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Sorting out some of the confusion in ‘Learning to Read: A primer | Part 1’

I’ve just been reading ‘Learning to Read: A Primer | Part 1‘. It’s the latest in a long line of publications attempting to clarify for teachers and others what the nature of the task is in the teaching of reading and writing.

There are in the document lots of things with which to agree and it’s good to see that there is an allusion to the fact that writing has only been in existence for a relatively short period of time. However, as with so many of these kinds of primers, the orientation of the teaching is back to front.

Here’s what I mean. Page 18 starts with an example from Spanish, where it makes the point that the single-letter spelling < p > stands for/represents the sound /p/. So far, so good!

Switching to English, we are also given the example of the spelling < p > and this is where things go haywire. It states that ‘when you see a word beginning with p, it could represent the /p/ sound, but it could also represent /f/ as in photo. Or it could be silent as in pterodactyl.’ This is simply wrong! In the word ‘photo’, the spelling < ph > represents the sound /f/; and, in ‘pterodactyl’, the spelling < pt > represents the sound /t/.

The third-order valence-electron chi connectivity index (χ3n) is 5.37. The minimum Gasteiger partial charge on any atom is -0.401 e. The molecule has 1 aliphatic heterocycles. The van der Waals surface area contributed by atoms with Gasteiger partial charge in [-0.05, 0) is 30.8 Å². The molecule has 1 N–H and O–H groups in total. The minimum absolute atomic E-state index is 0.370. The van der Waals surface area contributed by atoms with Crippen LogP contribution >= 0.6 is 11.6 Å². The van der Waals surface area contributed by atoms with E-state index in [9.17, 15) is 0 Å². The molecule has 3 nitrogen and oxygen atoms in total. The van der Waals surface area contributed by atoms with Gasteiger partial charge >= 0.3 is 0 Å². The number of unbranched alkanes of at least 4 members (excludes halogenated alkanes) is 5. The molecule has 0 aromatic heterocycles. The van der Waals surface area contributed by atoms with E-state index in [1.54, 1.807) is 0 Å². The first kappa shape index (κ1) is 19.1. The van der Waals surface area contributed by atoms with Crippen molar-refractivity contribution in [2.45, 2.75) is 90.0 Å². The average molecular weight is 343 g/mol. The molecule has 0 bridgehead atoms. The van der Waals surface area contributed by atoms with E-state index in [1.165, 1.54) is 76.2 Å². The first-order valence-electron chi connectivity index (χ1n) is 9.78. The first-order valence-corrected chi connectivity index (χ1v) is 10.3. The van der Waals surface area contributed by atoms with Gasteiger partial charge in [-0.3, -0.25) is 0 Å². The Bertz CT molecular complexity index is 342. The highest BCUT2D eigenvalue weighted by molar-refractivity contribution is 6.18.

To compound the confusion, the next example is even worse. The focus is on the single-letter spelling < e >. These are the examples given for the spelling < e >: ‘end’, ‘eat’, ‘eye’, ‘English’, ‘early’ and ‘eight’. All of these words certainly do begin with the single-letter spelling < e >. In the first example ‘end’, < e > represents the sound /e/. In the fourth example ‘English, the same spelling represents the sound /i/, as in ‘it’. These are the only correct examples.

The other examples are wrong for the following reasons:

In the word ‘eat’, the letter < e > is part of a digraph or two-letter spelling resenting the sound /ee/.

In the word ‘eye’, the letter < e > is part of a trigraph or three-letter spelling of the sound /ie/, as in ‘pie’.

In the word ‘early’, the < e > is part of the trigraph < ear >, which is /er/ in most UK accents, and it is part of the digraph < ea > in North American rhotic accents.

In the word ‘eight’, the < e > is part of the four-letter spelling < eigh >, a spelling alternative of the sound /ae/, as in ‘play’.

What is immediately evident here is that there is a confusion in the minds of the authors about how the English alphabetic system works. They flip from sound to print and then back again from print to sound.

What’s more, they state, very revealingly, that ‘kids can’t just learn that e makes the /e/ sound in end’. Well, that is correct but then the spelling < e > doesn’t ‘make’ any sound(s) at all. Letters (I prefer the more accurate ‘spellings’) don’t make’ or ‘say ‘ sounds; they represent them. The spelling system is a represntational system for the sounds in the langiage.

The only constant in the spelling system (writing system), is the sounds of the English language. There are around forty-four sounds in English and they provide the basis for the spelling system. They are, if you like, the anchor.

So, what the authors don’t seem to have a clear understanding of is that: